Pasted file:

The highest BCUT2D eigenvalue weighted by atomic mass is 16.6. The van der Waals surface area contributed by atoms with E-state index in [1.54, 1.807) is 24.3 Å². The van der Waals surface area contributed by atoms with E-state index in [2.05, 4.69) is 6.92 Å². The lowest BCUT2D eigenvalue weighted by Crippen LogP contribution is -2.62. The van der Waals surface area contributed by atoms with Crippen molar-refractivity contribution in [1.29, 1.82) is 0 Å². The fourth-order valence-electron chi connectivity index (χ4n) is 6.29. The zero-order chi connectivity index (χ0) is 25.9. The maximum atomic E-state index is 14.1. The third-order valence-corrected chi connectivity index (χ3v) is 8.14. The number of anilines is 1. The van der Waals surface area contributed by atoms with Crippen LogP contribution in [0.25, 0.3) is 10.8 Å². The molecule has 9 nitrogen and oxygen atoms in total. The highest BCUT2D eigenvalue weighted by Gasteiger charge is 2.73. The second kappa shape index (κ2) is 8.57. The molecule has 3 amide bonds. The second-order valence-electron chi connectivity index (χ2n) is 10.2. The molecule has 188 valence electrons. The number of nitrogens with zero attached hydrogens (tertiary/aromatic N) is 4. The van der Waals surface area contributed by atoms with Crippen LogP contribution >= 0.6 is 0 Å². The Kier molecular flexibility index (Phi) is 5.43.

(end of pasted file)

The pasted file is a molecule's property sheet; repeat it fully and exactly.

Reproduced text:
The highest BCUT2D eigenvalue weighted by atomic mass is 16.6. The van der Waals surface area contributed by atoms with E-state index in [1.54, 1.807) is 24.3 Å². The van der Waals surface area contributed by atoms with E-state index in [2.05, 4.69) is 6.92 Å². The lowest BCUT2D eigenvalue weighted by Crippen LogP contribution is -2.62. The van der Waals surface area contributed by atoms with Crippen molar-refractivity contribution in [1.29, 1.82) is 0 Å². The fourth-order valence-electron chi connectivity index (χ4n) is 6.29. The zero-order chi connectivity index (χ0) is 25.9. The maximum atomic E-state index is 14.1. The third-order valence-corrected chi connectivity index (χ3v) is 8.14. The number of anilines is 1. The van der Waals surface area contributed by atoms with Crippen LogP contribution in [0.25, 0.3) is 10.8 Å². The molecule has 9 nitrogen and oxygen atoms in total. The highest BCUT2D eigenvalue weighted by Gasteiger charge is 2.73. The second kappa shape index (κ2) is 8.57. The molecule has 3 amide bonds. The second-order valence-electron chi connectivity index (χ2n) is 10.2. The molecule has 188 valence electrons. The number of nitrogens with zero attached hydrogens (tertiary/aromatic N) is 4. The van der Waals surface area contributed by atoms with Crippen LogP contribution >= 0.6 is 0 Å². The Kier molecular flexibility index (Phi) is 5.43.